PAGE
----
Empowering Filipino women in the digital age

Women would rather empower themselves than wait for opportunities to open their doors. My children were in college when I realized I wanted to get back to the corporate world or research projects like I used to do. While scanning the classified ads in 2003, I read not over 30 years old… or not over 40 years old. How discouraging. Call center companies provided job opportunities for any age group along with other qualifications, but spending graveyard shifts was out of the question.

Blogging in 2006 opened doors for income opportunities in freelance writing, consultancy and as a resource person on digital parenting or citizenship. Imagine if the internet was available in the mid-eighties, I would have been a Work at Home Mom (WAHM) doing remote work. Most of my mommy friends discovered online work or gainful employment because of blogging. More women with internet access and a computer, work from home or own online businesses that provide services. Virtual assistant, content writer, social media/community manager, web designer and developer, graphic artist/designer, app developer, English tutor, digital marketing strategist, search engine optimization (SEO) specialist, voice talent and transcriber are just some options open to anyone. The WAHM benefit the most because of flexible work schedules. My friend who provides content for a lifestyle blog loves the flexibility of her work. She adds, “I can choose to work when I want to and where I want to. My work fits into my sense of work-life balance, and not the other way around.”

A study from YouGov research reveals 4 out of 5 women would like to set up their own business. If just 60 percent of these women felt empowered to start a business, it would have a huge impact on the economy. Women entrepreneurs are selling on online platforms such as Facebook, Lazada, eBay or Shopee. I spoke to some women who sell online right in the comfort of their own homes. Ms. Maria Rowena Pimentel, began her run at entrepreneurship 13 years ago. Despite managing business operations on a full-time basis, Rowena had the luxury of being a full-time mom. She left her original workplace to sell gadgets like digital cameras through the popular auction platform. “I can guide and teach my children and be with them anytime they want while still earning and even receiving higher than what I’ve been getting when I was still working,” she added.

READ: Opportunities and challenges of women in ASEAN

Gina Romero of Connected Women (connectedwomen.org) says 5 million women in the Philippines are not working because of family reasons. There is a huge potential to empower women who have online access. Connected Women provides training and jobs to qualified women in the Philippines struggling to find meaningful career opportunities due to lack of formal education, location or family commitments. Opportunities in technology await women leading to employment or entrepreneurship.

Virtual assistants (VAs) or writing services: The standards for Virtual assistants and writing services require high precision and skills. Businesses like Connected Women match women entrepreneurs with VAs. Online websites like thevahandbook.com provide resources on how to be a virtual assistant or start a VA business.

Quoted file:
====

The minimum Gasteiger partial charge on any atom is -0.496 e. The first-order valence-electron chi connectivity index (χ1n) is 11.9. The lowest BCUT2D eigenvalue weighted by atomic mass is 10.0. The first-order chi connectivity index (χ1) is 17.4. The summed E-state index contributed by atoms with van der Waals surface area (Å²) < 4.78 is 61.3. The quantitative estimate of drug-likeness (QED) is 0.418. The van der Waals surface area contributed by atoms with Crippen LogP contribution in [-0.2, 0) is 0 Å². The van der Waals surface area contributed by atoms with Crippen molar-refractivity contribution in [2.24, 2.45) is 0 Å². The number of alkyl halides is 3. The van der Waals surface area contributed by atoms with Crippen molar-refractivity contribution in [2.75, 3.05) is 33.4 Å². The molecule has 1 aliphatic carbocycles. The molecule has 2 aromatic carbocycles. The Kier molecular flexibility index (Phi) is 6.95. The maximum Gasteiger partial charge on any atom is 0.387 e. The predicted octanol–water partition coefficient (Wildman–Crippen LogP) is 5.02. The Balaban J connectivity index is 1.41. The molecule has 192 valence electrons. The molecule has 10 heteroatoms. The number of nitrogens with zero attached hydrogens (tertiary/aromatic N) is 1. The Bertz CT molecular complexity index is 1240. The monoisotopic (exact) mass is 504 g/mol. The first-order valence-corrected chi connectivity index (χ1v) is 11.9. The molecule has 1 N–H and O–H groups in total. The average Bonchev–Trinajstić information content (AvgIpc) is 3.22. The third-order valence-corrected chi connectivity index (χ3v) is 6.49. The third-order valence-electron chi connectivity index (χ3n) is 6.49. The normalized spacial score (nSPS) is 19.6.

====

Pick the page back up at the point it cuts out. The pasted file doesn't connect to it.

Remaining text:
Cheekie Albay left the hectic world of lifestyle publishing in Manila to be a hands-on single parent to her son in Davao City. She found her way back to her first love — writing, after many career failures. If you consider freelance writing, know of your rights and acceptable fees. The Freelance Writers Philippines Facebook group, the discussion group of the organization Freelance Writers’ Guild of the Philippines (FWGP) is a venue to exchange views on issues concerning the Filipino freelance writer.

Digital marketing: Connected Women’s WE-Train, WE-Match is a nationwide initiative intended to empower Filipino women and online freelancers with relevant technology skills to help them grow their businesses or get online work. Facebook provides the modules of learning through their #SheMeansBusiness program and rolled out across Tech4Ed centers nationwide. The Connected Women and Department of Information and Communications Technology Tech4ED Project also empower women and online freelancers by providing learning resources to help them gain skills for business and online projects.

Online small and medium enterprises (SME): If one does not have the skills in technology, an online Asean SME academy (asean-sme-academy.org), provides online access to training and resources developed and tailored to reach the needs of Small and Medium Enterprises operating in Asean. There are courses for startup, ready to export and growing enterprises. Course types are into finance/accounting, human resources, marketing, management, operations, technology, and trade /logistics.

Read : What is the digital divide?

Not all Filipinos are connected to the internet. Penetration rate stands at 71 percent based on the 2019 Philippine statistics from We Are Social. The digital divide is closing, but right now we need to close the divide between the digitally skilled and unskilled. The Asean ICT Masterplan of 2020, brings Asean toward a digital-enabled economy and women need to prepare themselves with the knowledge to work at home.

Originally published in the Sunday Business & IT on March 10, 2019.